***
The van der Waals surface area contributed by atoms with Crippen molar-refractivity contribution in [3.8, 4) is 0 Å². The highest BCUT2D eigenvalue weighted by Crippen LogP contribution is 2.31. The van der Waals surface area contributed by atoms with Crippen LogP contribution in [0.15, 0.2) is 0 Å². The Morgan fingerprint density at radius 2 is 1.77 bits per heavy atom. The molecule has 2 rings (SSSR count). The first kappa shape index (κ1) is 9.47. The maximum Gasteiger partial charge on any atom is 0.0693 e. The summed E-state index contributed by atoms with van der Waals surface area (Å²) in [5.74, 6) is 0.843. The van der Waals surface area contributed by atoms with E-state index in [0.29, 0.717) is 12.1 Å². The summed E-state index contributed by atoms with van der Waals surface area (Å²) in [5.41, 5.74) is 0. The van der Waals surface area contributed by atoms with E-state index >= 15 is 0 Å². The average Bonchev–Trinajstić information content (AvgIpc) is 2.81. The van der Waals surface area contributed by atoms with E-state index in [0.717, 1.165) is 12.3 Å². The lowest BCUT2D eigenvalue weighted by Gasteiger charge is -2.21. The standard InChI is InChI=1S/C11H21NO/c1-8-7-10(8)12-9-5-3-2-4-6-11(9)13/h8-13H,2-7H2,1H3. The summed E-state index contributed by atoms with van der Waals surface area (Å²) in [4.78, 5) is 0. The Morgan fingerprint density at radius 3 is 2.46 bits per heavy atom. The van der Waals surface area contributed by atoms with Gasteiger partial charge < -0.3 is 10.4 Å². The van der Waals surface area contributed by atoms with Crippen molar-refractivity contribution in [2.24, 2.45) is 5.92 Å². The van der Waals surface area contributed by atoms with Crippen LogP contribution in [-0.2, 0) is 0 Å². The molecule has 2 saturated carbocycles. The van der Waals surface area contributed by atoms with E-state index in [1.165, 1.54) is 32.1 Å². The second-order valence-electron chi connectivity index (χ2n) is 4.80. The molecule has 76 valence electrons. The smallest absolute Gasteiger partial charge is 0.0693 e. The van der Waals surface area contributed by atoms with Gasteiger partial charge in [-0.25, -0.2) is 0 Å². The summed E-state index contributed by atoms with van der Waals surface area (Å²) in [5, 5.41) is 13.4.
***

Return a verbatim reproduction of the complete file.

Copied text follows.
The van der Waals surface area contributed by atoms with Crippen molar-refractivity contribution in [3.8, 4) is 0 Å². The highest BCUT2D eigenvalue weighted by Crippen LogP contribution is 2.31. The van der Waals surface area contributed by atoms with Crippen LogP contribution in [0.15, 0.2) is 0 Å². The Morgan fingerprint density at radius 2 is 1.77 bits per heavy atom. The molecule has 2 rings (SSSR count). The first kappa shape index (κ1) is 9.47. The maximum Gasteiger partial charge on any atom is 0.0693 e. The summed E-state index contributed by atoms with van der Waals surface area (Å²) in [5.74, 6) is 0.843. The van der Waals surface area contributed by atoms with E-state index in [0.29, 0.717) is 12.1 Å². The summed E-state index contributed by atoms with van der Waals surface area (Å²) in [5.41, 5.74) is 0. The van der Waals surface area contributed by atoms with E-state index >= 15 is 0 Å². The average Bonchev–Trinajstić information content (AvgIpc) is 2.81. The van der Waals surface area contributed by atoms with E-state index in [0.717, 1.165) is 12.3 Å². The lowest BCUT2D eigenvalue weighted by Gasteiger charge is -2.21. The standard InChI is InChI=1S/C11H21NO/c1-8-7-10(8)12-9-5-3-2-4-6-11(9)13/h8-13H,2-7H2,1H3. The summed E-state index contributed by atoms with van der Waals surface area (Å²) in [4.78, 5) is 0. The Morgan fingerprint density at radius 3 is 2.46 bits per heavy atom. The van der Waals surface area contributed by atoms with Gasteiger partial charge < -0.3 is 10.4 Å². The van der Waals surface area contributed by atoms with Crippen molar-refractivity contribution in [2.24, 2.45) is 5.92 Å². The van der Waals surface area contributed by atoms with Crippen LogP contribution in [-0.2, 0) is 0 Å². The molecule has 2 saturated carbocycles. The van der Waals surface area contributed by atoms with E-state index in [1.165, 1.54) is 32.1 Å². The second-order valence-electron chi connectivity index (χ2n) is 4.80. The molecule has 76 valence electrons. The smallest absolute Gasteiger partial charge is 0.0693 e. The van der Waals surface area contributed by atoms with Gasteiger partial charge in [-0.25, -0.2) is 0 Å². The summed E-state index contributed by atoms with van der Waals surface area (Å²) in [5, 5.41) is 13.4.